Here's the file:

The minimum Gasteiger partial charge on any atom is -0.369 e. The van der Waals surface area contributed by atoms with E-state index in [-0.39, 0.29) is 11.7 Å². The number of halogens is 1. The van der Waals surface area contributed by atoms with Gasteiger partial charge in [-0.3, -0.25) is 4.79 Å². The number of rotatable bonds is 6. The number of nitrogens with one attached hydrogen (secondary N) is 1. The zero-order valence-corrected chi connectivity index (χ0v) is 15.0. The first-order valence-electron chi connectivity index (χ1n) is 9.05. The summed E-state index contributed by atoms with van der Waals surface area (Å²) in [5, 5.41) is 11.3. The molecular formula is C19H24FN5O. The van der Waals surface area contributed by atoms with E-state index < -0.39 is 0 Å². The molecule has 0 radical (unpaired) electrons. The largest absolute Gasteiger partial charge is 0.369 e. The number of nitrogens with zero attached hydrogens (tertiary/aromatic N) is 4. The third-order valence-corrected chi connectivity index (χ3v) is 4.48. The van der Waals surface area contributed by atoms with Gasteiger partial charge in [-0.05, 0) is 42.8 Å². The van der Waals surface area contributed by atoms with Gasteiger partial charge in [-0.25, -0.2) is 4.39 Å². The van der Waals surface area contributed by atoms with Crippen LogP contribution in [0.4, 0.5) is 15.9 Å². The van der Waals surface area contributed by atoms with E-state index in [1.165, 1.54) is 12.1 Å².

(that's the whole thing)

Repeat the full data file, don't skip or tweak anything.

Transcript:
The minimum Gasteiger partial charge on any atom is -0.369 e. The van der Waals surface area contributed by atoms with E-state index in [-0.39, 0.29) is 11.7 Å². The number of halogens is 1. The van der Waals surface area contributed by atoms with Gasteiger partial charge in [-0.3, -0.25) is 4.79 Å². The number of rotatable bonds is 6. The number of nitrogens with one attached hydrogen (secondary N) is 1. The zero-order valence-corrected chi connectivity index (χ0v) is 15.0. The first-order valence-electron chi connectivity index (χ1n) is 9.05. The summed E-state index contributed by atoms with van der Waals surface area (Å²) in [5, 5.41) is 11.3. The molecular formula is C19H24FN5O. The van der Waals surface area contributed by atoms with E-state index < -0.39 is 0 Å². The molecule has 0 radical (unpaired) electrons. The largest absolute Gasteiger partial charge is 0.369 e. The number of nitrogens with zero attached hydrogens (tertiary/aromatic N) is 4. The third-order valence-corrected chi connectivity index (χ3v) is 4.48. The van der Waals surface area contributed by atoms with Gasteiger partial charge in [-0.05, 0) is 42.8 Å². The van der Waals surface area contributed by atoms with Gasteiger partial charge in [-0.25, -0.2) is 4.39 Å². The van der Waals surface area contributed by atoms with Crippen LogP contribution in [0.4, 0.5) is 15.9 Å². The van der Waals surface area contributed by atoms with E-state index in [1.165, 1.54) is 12.1 Å².